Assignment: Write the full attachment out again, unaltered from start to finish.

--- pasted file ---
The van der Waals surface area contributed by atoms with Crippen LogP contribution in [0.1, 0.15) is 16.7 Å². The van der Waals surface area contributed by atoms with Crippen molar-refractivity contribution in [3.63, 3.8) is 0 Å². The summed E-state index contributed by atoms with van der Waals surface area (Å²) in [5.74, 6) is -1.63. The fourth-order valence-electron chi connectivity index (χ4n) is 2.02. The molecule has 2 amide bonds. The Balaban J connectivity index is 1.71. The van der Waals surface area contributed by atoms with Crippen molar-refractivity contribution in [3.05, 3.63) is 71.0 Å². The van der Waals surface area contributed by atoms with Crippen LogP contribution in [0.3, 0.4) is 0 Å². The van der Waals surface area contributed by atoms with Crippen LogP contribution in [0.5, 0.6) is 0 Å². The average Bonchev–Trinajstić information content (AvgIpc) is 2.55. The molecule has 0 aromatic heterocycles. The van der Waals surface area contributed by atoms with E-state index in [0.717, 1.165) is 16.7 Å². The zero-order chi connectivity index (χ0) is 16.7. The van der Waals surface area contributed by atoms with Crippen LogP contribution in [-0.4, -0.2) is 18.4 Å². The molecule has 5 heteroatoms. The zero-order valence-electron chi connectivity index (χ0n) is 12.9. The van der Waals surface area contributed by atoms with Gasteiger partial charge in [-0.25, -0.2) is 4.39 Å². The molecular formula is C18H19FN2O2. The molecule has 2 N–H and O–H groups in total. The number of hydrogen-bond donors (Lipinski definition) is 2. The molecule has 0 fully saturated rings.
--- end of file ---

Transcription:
The van der Waals surface area contributed by atoms with Crippen LogP contribution in [0.1, 0.15) is 16.7 Å². The van der Waals surface area contributed by atoms with Crippen molar-refractivity contribution in [3.63, 3.8) is 0 Å². The summed E-state index contributed by atoms with van der Waals surface area (Å²) in [5.74, 6) is -1.63. The fourth-order valence-electron chi connectivity index (χ4n) is 2.02. The molecule has 2 amide bonds. The Balaban J connectivity index is 1.71. The van der Waals surface area contributed by atoms with Crippen molar-refractivity contribution in [3.05, 3.63) is 71.0 Å². The van der Waals surface area contributed by atoms with Crippen LogP contribution in [0.3, 0.4) is 0 Å². The van der Waals surface area contributed by atoms with Crippen LogP contribution in [0.5, 0.6) is 0 Å². The average Bonchev–Trinajstić information content (AvgIpc) is 2.55. The molecule has 0 aromatic heterocycles. The van der Waals surface area contributed by atoms with E-state index in [0.717, 1.165) is 16.7 Å². The zero-order chi connectivity index (χ0) is 16.7. The van der Waals surface area contributed by atoms with Crippen LogP contribution in [-0.4, -0.2) is 18.4 Å². The molecule has 5 heteroatoms. The zero-order valence-electron chi connectivity index (χ0n) is 12.9. The van der Waals surface area contributed by atoms with Gasteiger partial charge in [-0.25, -0.2) is 4.39 Å². The molecular formula is C18H19FN2O2. The molecule has 2 N–H and O–H groups in total. The number of hydrogen-bond donors (Lipinski definition) is 2. The molecule has 0 fully saturated rings.